By Richard L. Gaw
Many mornings, when John Haedrich sees bicyclists and joggers parade past his home on the Kennett Pike, he imagines a much improved pathway for them in the near future, one that not only will allow them to travel more safely and to enjoy the scenic byway, but one that will slowly contribute to a more walkable community. Then he remembers that he's part of a consortium of visionaries who are in the process of making that vision come true.
“I'll see a cyclist, and I'll think, 'He doesn't know what we're doing yet, but he'll be very appreciative of it when it's completed,'” Haedrich said.
Haedrich, along with former Kennett Township supervisor Tom Nale and several other colleagues associated with the township, is part of the Kennett Bikeway Project, now in its eighth year of a development plan targeted toward beautifying the 1.6-mile stretch of the Kennett Pike within the township's boundaries – extending from the Fairville Road area to the intersection of Kennett Pike and the Baltimore Pike. The Project will include the addition of a five-foot shoulder area beside both northbound and southbound lanes, a bike / walking path, and improved landscaping that will further beautify this historic byway. In addition, the future plans also call for a similar pathway along the Baltimore Pike that connects from Kennett Pike at Hamorton to Longwood Gardens, a distance of nine-tenths of a mile.
After a construction firm is selected in September, the project is scheduled for construction in the spring or summer of 2014.
When completed, the byway will serve as an important link in the overall beautification of Route 52, one that not only connects Downtown Wilmington with Longwood Gardens, but also encompasses a Figure 8 loop of the Brandywine Valley Scenic Byway that winds its way through seven townships in southeastern Pennsylvania, from Kennett and Pennsbury Townships to as far north near Marshallton. The Kennett is part of the Brandywine Valley Scenic Byway Commission, made up of representatives from Pennsbury, Pocopson, East Bradford and Chadds Ford townships.
Although the formal beginnings of Kennett Township's involvement in beautifying its portion of Route 52 began in 2005, the actual tendrils date back to the early 2000s, when grass roots organizations like Delaware Greenways called for improvements to Route 52 that included widened shoulder lanes and beautification projects.
“They felt it ought to be done in a way to make the community proud,” Haedrich said. “The vision went from just keeping Greenville nice to becoming a national scenic byway, from Rodney Square up to the Delaware state line on Route 52, as well as Route 100. When we at the township began to see what they were doing, we knew that we should be the next link in that connection.”
Haedrich said that soon after the township began planning its own program, Longwood Gardens was soon woven within the planning process. “The folks at Longwood began to watch us make the progress, and pretty soon, they became as strong an advocate for the completion of this as anyone.”
And for good reason. Longwood Gardens is embarking on a grand, 40-year master plan for its
future. West 8, an internationally-known landscape and planning company now designing Governors Island Park in New York, is the re-designing the Gardens and in the process, re-defining its mission. Part of their plan will be to expand the number of acreage accessible to the public, provide for more pedestrian traffic, and lay out a new technology infrastructure within the gardens. Another component of the West 8 plan will be to make improvements to its Ruby Mile area adjacent to Baltimore Pike that calls for the creation of a beautifully-landscaped, country vista.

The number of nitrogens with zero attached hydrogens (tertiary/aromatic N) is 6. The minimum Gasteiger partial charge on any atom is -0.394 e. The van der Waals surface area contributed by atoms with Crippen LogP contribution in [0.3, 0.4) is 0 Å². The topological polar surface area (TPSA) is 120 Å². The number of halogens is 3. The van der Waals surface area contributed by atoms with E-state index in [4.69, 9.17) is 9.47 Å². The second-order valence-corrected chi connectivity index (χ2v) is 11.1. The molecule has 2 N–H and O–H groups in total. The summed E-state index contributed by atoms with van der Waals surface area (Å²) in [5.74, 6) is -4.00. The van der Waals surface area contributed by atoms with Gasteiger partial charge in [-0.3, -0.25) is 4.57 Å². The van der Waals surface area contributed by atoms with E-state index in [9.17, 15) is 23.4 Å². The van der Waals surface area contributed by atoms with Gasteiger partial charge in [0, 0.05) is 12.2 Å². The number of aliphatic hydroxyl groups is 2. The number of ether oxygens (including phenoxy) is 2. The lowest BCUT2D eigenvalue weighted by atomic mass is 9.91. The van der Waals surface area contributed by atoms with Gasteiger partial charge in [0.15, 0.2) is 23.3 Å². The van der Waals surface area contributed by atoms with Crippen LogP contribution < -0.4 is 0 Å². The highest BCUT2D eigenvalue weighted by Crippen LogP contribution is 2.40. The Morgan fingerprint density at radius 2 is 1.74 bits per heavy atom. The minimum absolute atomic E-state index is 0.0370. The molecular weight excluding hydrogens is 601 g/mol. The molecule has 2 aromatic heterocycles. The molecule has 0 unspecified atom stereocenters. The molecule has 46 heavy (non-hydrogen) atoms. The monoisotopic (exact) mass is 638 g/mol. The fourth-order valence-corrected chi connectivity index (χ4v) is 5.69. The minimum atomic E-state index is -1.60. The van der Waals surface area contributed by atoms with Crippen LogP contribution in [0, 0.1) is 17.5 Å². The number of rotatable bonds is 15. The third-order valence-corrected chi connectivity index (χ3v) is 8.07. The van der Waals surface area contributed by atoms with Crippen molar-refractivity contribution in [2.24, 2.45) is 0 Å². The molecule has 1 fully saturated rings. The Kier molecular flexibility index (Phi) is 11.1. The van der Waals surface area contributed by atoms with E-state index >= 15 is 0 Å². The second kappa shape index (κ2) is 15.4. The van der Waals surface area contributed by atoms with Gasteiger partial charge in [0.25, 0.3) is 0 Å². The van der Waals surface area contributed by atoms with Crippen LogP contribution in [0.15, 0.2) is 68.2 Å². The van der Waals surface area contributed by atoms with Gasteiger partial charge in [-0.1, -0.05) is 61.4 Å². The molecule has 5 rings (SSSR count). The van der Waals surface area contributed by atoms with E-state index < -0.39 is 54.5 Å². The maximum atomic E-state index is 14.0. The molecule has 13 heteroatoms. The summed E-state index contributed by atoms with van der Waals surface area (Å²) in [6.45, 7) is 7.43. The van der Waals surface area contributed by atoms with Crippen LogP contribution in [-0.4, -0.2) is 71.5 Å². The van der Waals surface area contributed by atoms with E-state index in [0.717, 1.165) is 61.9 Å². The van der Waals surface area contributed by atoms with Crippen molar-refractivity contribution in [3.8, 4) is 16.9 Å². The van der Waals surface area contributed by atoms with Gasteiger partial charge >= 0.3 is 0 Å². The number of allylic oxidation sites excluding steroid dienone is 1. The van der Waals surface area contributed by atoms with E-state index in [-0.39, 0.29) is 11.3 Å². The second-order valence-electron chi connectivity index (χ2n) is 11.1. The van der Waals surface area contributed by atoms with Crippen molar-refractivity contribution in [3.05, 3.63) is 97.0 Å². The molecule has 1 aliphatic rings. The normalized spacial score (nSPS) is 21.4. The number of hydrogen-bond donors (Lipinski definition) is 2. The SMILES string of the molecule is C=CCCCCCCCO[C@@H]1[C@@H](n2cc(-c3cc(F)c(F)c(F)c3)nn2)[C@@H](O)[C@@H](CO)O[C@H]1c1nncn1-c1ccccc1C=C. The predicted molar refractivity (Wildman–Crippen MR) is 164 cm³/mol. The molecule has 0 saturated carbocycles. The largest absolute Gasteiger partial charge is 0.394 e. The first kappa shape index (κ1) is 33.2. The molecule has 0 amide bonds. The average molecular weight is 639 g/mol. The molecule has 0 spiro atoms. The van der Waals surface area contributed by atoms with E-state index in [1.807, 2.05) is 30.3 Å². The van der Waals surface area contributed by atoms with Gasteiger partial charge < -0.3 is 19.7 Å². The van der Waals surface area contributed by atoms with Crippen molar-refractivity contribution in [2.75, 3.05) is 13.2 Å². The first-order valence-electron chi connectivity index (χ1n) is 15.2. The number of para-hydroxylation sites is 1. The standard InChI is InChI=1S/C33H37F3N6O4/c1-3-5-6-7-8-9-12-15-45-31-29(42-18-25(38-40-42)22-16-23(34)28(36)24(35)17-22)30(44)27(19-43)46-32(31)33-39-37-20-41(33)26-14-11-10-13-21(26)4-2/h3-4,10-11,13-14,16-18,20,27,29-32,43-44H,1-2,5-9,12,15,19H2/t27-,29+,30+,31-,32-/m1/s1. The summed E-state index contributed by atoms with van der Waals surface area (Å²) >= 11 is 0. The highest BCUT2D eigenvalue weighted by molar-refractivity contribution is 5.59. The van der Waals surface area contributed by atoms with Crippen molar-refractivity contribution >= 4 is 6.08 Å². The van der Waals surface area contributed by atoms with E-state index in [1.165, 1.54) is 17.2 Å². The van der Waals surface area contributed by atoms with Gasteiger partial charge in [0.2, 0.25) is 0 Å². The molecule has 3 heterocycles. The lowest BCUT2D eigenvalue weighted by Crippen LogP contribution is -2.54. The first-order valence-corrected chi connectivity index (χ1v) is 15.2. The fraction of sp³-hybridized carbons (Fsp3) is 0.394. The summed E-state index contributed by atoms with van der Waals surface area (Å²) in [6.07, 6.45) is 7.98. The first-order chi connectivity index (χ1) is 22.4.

“The pedestrian/bike path, as part of our plan, can be fully integrated into the West 8 vision,” Nale said.
In 2008, the Kennett Bikeway Project members, working with Tom Committa, a Chester County-based landscape planner, created a concept development study that included ideas about potential landscaping improvement areasas well as where the preservation of historic stone walls and exposing rock outcroppings can be made along the 1.6-mile stretch. Following the planning process, one done in consultation with the Pennsylvania Department of Transportation (PennDOT), Urban Engineers, a full-service consulting and engineering firm in Philadelphia, developed several layers of renderings and drawings to fully specify the details for construction.
In 2005, the Kennett Pike was designated as a scenic byway, which opened the doors for the township to apply for – and receive grants. Their wait has been well worth it; Kennett Township received a $925,000 grant from the Federal Highway Administration for this project – 80 percent from the federal government and 20 percent of the cost coming from the township. For the next phase along Baltimore Pike, Nale said that the group has recently applied to receive a $350,000 grant from the William Penn Foundation, which would allow the township to work cooperatively with Longwood, with no federal funding involved.
Nale believes that these projects are part of a grand vision for the entire area, one that he thinks can begin with a visitor arriving from a neighboring city or town via car, train, or bicycle. “I can truly see someone getting on a train, say, in Philadelphia or Washington, D.C., arriving in Wilmington, and bicycling up Route 52 all the way to Longwood Gardens, and back again,” he said. “They can start in Wilmington and see the improvements made in Delaware, and then continue on and see the improvements we've made, and then see Longwood Gardens' vision come to life.
“They can see that it's all tied together, from city to towns to one of the most beautiful gardens in the world, all connected by a major byway, an already beautiful stretch of road, made even more beautiful.”